Resisting Arrest


Resisting arrest is never a good idea, as it will likely result in additional charges.

No one ever wants to be arrested, but even if you feel as though you are being arrested without cause, you should never resist an officer.Resisting arrest will only result in further charges, and you should never give law enforcement any reason to tack on additional charges that will result in even more penalties.

Police officers must follow specific procedures when they are making an arrest. Even if these processes are not followed, you still should not resist an arrest. While you can challenge the original arrest and subsequent charges, if you resist, you can still be charged with an offense, even if you beat the original charges.

Proper Arrest Procedure in Texas

Law enforcement in Texas cannot simply arrest someone for no reason. When placing anyone under arrest, police officers must comply with the following procedures:

  • An officer must have probable cause to believe a crime was committed, or they must have personally seen the commission of the crime, or they must have an arrest warrant.
  • The arresting officer must present evidence that shows they had probable cause. A hunch that someone committed a crime is not enough to make an arrest.
  • Police officers are prohibited from using excessive force when making an arrest.

Unfortunately, even though state and federal laws are clear about the proper arrest procedures law enforcement must follow, some choose to deviate from them. Even when this is the case, it is critical to still comply and cooperate with the police officer that arrests you. Failing to do so could result in the additional charge of resisting arrest and stating that you were being wrongfully arrested or that the police officer broke the law is not a defense.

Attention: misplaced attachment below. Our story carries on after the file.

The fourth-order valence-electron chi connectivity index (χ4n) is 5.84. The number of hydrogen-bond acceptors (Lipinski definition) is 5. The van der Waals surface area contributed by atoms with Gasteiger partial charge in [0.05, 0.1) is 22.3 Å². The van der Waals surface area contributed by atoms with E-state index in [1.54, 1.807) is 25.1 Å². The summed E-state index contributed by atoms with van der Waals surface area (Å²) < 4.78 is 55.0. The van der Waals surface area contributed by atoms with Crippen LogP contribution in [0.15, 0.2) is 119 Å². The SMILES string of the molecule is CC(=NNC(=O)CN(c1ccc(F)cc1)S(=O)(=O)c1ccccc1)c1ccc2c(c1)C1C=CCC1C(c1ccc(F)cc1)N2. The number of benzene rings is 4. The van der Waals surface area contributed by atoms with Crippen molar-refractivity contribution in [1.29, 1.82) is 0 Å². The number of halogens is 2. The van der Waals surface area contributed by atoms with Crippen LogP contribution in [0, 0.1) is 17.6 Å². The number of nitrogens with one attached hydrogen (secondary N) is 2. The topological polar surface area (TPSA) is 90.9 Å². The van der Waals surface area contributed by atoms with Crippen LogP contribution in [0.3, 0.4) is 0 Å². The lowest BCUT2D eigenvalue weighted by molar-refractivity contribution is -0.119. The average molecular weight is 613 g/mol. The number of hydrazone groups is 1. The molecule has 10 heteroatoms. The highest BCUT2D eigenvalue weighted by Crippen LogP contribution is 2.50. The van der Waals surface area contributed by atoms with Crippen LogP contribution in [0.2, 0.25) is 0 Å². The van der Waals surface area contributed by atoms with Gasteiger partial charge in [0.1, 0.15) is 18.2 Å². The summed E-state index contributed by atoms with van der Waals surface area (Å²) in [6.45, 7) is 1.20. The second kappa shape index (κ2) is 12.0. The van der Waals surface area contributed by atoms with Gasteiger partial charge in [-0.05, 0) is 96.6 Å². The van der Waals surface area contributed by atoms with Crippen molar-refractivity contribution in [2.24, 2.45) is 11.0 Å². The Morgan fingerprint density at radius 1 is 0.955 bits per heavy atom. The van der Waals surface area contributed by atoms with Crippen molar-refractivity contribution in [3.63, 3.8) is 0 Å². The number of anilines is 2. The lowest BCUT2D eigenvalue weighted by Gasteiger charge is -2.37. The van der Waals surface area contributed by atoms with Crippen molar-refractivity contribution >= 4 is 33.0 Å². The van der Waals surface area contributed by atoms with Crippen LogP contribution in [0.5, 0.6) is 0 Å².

Penalties for Resisting Arrest

Resisting arrest is considered a Class A misdemeanor if this is your first offense. If you have been convicted in the past, the offense is classified as a state jail felony. The penalties for resisting arrest include up to one year in jail and a maximum fine of $4,000. If a weapon was used while someone was resisting, the offense could be upgraded to a third-degree felony.

To avoid these harsh penalties, it is critical never to resist arrest, even if you believe that you are innocent or that the police officer is acting unfairly. A criminal defense lawyer can defend the charges against you and challenge the arrest in an effort to get your charges dropped. Even if you beat the original charges, though, the resisting arrest charges will still stand.

Our Criminal Defense Lawyers in Texas Can Provide the Legal Representation You Need

If you have been charged with resisting arrest, ourTexas criminal defense lawyers at Granger and Mueller, P.C. can prepare the strong defense you need to beat the charges and retain your freedom. Call us now at (512) 474-9999 or contact us online to schedule a consultation and learn more about your legal options.